Santa Clara County officials advised business owners Wednesday to seek legal counsel rather than appealing to the county for help on what to do if customers are not respecting local and state public health guidelines to reduce the spread of the new coronavirus.
As businesses reopen in the county amid the pandemic, residents are required to follow the state's face covering mandate when indoors or in close proximity to someone who does not live in their household.
State and local public health officials also continue to advise people to maintain at least 6 feet of distance between each other and stay home when feeling sick.
County spokesman Todd Naffziger said a business attorney would be better fit rather than the county to help a business owner determine how they should react and whether they can legally refuse service to a customer who refuses to wear a mask or follow other health and safety rules.
"I know we all see those memes that are on social media right now of people getting pushed out of businesses," he said. "I know a lot of business owners don't want to have to be that aggressive or firm with their customers, they really hope that people can come in and follow the rules."
Naffziger said the county also runs a business call center at 408-961-5500 that can help business owners determine the steps they must take to resume operating outside or inside.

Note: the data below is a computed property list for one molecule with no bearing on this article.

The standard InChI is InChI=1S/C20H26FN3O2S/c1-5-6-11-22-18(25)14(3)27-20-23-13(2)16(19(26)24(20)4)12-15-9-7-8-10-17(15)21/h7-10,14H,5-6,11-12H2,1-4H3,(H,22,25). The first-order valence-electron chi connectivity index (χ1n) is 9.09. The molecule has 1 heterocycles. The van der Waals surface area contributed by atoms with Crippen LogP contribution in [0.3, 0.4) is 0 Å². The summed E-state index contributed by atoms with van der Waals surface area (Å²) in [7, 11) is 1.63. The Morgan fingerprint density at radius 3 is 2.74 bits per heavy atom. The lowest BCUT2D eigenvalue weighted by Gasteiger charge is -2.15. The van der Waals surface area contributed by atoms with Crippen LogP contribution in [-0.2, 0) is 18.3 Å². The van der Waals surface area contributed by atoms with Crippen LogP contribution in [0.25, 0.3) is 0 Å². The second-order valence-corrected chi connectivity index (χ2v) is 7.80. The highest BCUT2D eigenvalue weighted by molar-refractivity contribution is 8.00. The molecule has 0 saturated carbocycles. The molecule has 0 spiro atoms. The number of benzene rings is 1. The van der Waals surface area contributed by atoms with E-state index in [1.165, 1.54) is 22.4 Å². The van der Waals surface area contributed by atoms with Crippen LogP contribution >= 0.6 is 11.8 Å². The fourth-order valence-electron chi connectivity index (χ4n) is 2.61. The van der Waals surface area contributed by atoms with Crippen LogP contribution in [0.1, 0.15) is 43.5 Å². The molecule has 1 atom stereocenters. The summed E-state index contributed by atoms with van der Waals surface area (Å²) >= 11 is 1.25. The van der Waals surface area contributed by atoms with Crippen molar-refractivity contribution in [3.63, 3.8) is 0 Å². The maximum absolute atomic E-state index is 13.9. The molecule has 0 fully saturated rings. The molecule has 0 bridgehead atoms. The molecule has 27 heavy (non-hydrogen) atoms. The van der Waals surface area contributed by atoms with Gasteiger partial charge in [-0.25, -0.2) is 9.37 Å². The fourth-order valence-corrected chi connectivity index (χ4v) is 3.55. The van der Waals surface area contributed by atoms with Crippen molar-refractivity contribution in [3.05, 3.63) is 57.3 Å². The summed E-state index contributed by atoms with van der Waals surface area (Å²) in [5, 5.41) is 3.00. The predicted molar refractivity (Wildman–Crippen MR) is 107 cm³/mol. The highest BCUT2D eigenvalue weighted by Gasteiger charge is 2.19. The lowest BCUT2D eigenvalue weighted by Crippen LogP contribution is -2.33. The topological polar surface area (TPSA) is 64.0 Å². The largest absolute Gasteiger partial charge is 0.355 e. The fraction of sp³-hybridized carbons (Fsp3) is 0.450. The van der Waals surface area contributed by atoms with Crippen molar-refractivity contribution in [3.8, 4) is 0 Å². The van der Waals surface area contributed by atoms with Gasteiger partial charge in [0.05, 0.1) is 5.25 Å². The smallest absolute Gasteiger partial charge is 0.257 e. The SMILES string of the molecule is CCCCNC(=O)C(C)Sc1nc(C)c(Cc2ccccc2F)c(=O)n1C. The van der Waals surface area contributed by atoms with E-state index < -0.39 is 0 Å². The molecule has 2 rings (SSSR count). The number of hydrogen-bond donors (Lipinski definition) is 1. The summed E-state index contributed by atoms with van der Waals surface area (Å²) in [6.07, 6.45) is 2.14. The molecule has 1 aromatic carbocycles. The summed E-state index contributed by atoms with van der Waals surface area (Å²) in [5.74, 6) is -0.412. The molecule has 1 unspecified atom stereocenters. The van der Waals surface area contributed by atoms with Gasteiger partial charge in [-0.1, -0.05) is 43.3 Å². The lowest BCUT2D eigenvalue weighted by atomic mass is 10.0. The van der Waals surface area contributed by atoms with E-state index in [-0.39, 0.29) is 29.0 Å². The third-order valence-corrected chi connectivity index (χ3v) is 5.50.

Santa Clara County's business owners may have different operating rules this week than they did last week as well due to the state's new tiered system for reopening during the pandemic.
Santa Clara County is currently in the tier indicating the highest risk of viral transmission due to a rate of new cases higher than 7 per 100,000 residents.
"I know with our community there's going to be a lot of confusion," Naffziger said. "There's going to be a phase of transition because now we have the state providing universal guidance for California and a framework for all of us to follow."
Should the county move into the next tier by lowering its case rate, things like gyms and indoor dining would be allowed to resume at limited capacity and some in-person education would be allowed to resume.
That movement between tiers will depend on how residents control the virus' spread, Naffziger said.
"If you're going to visit a business ... please follow the rules that those businesses have set in place to protect you, as well as all the other members we have in our community," he said.
Find comprehensive coverage on the Midpeninsula's response to the new coronavirus by Palo Alto Online, the Mountain View Voice and the Almanac here.